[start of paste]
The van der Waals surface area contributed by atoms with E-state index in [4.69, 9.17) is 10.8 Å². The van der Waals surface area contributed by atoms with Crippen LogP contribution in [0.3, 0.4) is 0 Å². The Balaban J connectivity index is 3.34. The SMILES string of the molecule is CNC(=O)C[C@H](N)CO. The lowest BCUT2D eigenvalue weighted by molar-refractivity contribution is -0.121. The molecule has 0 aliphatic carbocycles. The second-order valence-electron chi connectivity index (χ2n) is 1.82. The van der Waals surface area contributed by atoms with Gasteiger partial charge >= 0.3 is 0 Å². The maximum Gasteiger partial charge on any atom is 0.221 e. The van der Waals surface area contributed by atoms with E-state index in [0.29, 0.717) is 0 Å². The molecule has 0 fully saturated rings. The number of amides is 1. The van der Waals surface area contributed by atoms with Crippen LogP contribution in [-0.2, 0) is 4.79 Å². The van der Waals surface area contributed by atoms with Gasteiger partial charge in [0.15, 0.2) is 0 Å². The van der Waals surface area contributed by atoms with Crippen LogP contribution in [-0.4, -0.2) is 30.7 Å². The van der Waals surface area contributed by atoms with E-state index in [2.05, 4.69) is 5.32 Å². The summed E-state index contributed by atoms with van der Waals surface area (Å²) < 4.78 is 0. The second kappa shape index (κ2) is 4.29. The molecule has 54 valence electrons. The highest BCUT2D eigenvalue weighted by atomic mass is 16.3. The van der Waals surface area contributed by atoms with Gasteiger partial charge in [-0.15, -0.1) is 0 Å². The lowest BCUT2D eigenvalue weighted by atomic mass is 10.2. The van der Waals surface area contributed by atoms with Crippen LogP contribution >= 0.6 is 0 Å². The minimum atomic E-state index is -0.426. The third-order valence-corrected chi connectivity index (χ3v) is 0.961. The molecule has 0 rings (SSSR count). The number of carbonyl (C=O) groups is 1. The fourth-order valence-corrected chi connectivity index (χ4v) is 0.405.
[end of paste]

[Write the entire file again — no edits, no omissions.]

The van der Waals surface area contributed by atoms with E-state index in [4.69, 9.17) is 10.8 Å². The van der Waals surface area contributed by atoms with Crippen LogP contribution in [0.3, 0.4) is 0 Å². The Balaban J connectivity index is 3.34. The SMILES string of the molecule is CNC(=O)C[C@H](N)CO. The lowest BCUT2D eigenvalue weighted by molar-refractivity contribution is -0.121. The molecule has 0 aliphatic carbocycles. The second-order valence-electron chi connectivity index (χ2n) is 1.82. The van der Waals surface area contributed by atoms with Gasteiger partial charge >= 0.3 is 0 Å². The maximum Gasteiger partial charge on any atom is 0.221 e. The van der Waals surface area contributed by atoms with E-state index in [0.29, 0.717) is 0 Å². The molecule has 0 fully saturated rings. The number of amides is 1. The van der Waals surface area contributed by atoms with Crippen LogP contribution in [-0.2, 0) is 4.79 Å². The van der Waals surface area contributed by atoms with Gasteiger partial charge in [0.15, 0.2) is 0 Å². The van der Waals surface area contributed by atoms with Crippen LogP contribution in [-0.4, -0.2) is 30.7 Å². The van der Waals surface area contributed by atoms with E-state index in [2.05, 4.69) is 5.32 Å². The summed E-state index contributed by atoms with van der Waals surface area (Å²) < 4.78 is 0. The second kappa shape index (κ2) is 4.29. The molecule has 54 valence electrons. The highest BCUT2D eigenvalue weighted by atomic mass is 16.3. The van der Waals surface area contributed by atoms with Gasteiger partial charge in [-0.15, -0.1) is 0 Å². The lowest BCUT2D eigenvalue weighted by atomic mass is 10.2. The van der Waals surface area contributed by atoms with Crippen LogP contribution >= 0.6 is 0 Å². The minimum atomic E-state index is -0.426. The third-order valence-corrected chi connectivity index (χ3v) is 0.961. The molecule has 0 rings (SSSR count). The number of carbonyl (C=O) groups is 1. The fourth-order valence-corrected chi connectivity index (χ4v) is 0.405.